Central Authorities—the engines of international judicial cooperation—play a crucial role in supporting the successful investigation and prosecution of terrorism-related cases. Yet Central Authority practitioners face daily challenges in navigating a labyrinth of approaches and processes that are often vastly different and through which they must access information upon which a case may depend.
The International Institute for Justice and the Rule of Law (IIJ), through its Global Central Authorities Initiative, is a leader in the effort to support these practitioners and facilitate more effective international judicial cooperation. The foundation of this work are the IIJ Good Practices for Central Authorities, which support operationalization of Good Practice 9 of the GCTF Rabat Memorandum on Good Practices for Effective Counterterrorism Practice in the Criminal Justice Sector, the UN Global Counter-Terrorism Strategy and relevant UN Security Council Resolutions (e.g. 2322, 2396).
Building on a series of successful regional workshops in Africa and the Middle East throughout 2019 and early 2020, the IIJ worked with Central Authority officials and IIJ Alumni to identify specific areas that required further support. Harmonizing the processing of inbound and outbound mutual legal assistance (MLA) and extradition requests was identified as an urgent priority.
Collaboration with Domestic and Regional Impact
Starting with the East Africa Region, the IIJ worked with Central Authority legal counsel and prosecutors in Kenya, Tanzania and Uganda, to produce a standardized set of regional MLA procedural guidelines. Tanzania has already formally adopted the guidelines and Uganda will soon follow. In addition, both countries are proactively taking the next steps needed to strengthen their institutions. For example, Tanzania has taken the lead in drafting an operational manual, based on the guidelines, for its new practitioners. With assistance from the IIJ, Uganda is working to train its Central Authority practitioners to better process mutual legal assistance requests, consistent with the guidelines.
A Model for Success
Building on and replicating this success, the IIJ then worked with practitioners in West Africa, specifically Cameroon, The Gambia, Ghana and Nigeria. Partnering with the United Kingdom Central Authority (UKCA), the IIJ facilitated the drafting of regional guidelines based on the IIJ Good Practices, followed by bilateral work with The Gambia, Ghana and Nigeria to put the new regional guidelines into practice—a great result.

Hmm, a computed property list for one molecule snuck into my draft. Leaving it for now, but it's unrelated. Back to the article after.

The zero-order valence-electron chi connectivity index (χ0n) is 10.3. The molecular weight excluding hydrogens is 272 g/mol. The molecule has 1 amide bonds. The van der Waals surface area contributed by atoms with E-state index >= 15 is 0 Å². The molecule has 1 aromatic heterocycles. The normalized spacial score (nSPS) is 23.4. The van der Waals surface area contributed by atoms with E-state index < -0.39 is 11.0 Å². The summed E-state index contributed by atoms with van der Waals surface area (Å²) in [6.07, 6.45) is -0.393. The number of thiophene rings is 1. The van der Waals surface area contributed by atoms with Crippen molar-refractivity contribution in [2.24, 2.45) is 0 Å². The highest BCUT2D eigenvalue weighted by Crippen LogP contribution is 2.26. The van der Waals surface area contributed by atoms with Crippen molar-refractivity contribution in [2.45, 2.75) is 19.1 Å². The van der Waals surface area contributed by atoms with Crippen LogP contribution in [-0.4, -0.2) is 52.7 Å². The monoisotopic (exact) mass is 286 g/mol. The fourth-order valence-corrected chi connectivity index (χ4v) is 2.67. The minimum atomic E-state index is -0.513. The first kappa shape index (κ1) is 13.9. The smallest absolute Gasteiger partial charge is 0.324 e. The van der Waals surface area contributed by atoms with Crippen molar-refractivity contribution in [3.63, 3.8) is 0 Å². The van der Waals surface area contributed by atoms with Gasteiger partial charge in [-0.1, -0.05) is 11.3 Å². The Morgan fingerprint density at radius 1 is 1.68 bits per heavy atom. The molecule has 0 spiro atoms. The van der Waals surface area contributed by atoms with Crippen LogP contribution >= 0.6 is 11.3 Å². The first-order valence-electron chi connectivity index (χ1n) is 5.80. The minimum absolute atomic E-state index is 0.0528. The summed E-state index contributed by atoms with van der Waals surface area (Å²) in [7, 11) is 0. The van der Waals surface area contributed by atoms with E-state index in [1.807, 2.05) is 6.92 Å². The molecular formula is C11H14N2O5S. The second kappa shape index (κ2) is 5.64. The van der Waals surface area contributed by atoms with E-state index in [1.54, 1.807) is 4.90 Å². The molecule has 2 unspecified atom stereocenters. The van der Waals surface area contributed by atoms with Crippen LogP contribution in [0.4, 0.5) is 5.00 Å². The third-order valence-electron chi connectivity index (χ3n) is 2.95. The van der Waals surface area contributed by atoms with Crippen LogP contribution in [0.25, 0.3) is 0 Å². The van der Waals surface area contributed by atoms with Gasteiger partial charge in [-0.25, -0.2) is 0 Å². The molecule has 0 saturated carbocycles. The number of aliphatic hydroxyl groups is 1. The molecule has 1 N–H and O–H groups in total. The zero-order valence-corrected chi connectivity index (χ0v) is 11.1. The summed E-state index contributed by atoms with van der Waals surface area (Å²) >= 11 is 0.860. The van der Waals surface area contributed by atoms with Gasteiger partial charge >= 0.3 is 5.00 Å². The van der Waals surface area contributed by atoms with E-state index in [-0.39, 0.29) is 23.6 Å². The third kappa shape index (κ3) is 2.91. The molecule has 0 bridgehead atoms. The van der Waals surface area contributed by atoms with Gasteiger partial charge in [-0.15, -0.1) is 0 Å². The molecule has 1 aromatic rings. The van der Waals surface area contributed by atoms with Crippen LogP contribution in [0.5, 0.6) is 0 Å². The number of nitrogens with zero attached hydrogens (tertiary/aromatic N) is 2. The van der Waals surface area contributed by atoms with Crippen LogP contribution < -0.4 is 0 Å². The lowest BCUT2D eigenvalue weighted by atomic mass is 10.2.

Building Regional Momentum
Establishing standardized approaches to MLA across these regions has enormous advantages. It not only supports successful investigations and prosecutions, it also builds further momentum towards and confidence in cross-border judicial cooperation and inter-regional collaboration.
The IIJ is not stopping there. In the coming year, the IIJ Global Central Authorities Initiative will support practitioners in the MENA region and French-speaking West African countries. The Institute is partnering with the International Conference of the Great Lakes Region (ICGLR) and the United Nations Office of the Special Envoy for the Great Lakes (O/SESG-GL) to further expand the scope of the standardized MLA guidelines to all other ICGLR Member States, with both the guidelines and a concrete timeline for implementation set to be presented for endorsement by Justice ministers.
Learn more about this important work here and visit theiij.org to see the IIJ In Action.
IIJ is a GCTF Inspired Institution. The Inspired Institutions are independent organizations that complement the Forum’s mission and reinforce the practical use of GCTF resources across the globe.
Photo credit: All photos provided by the IIJ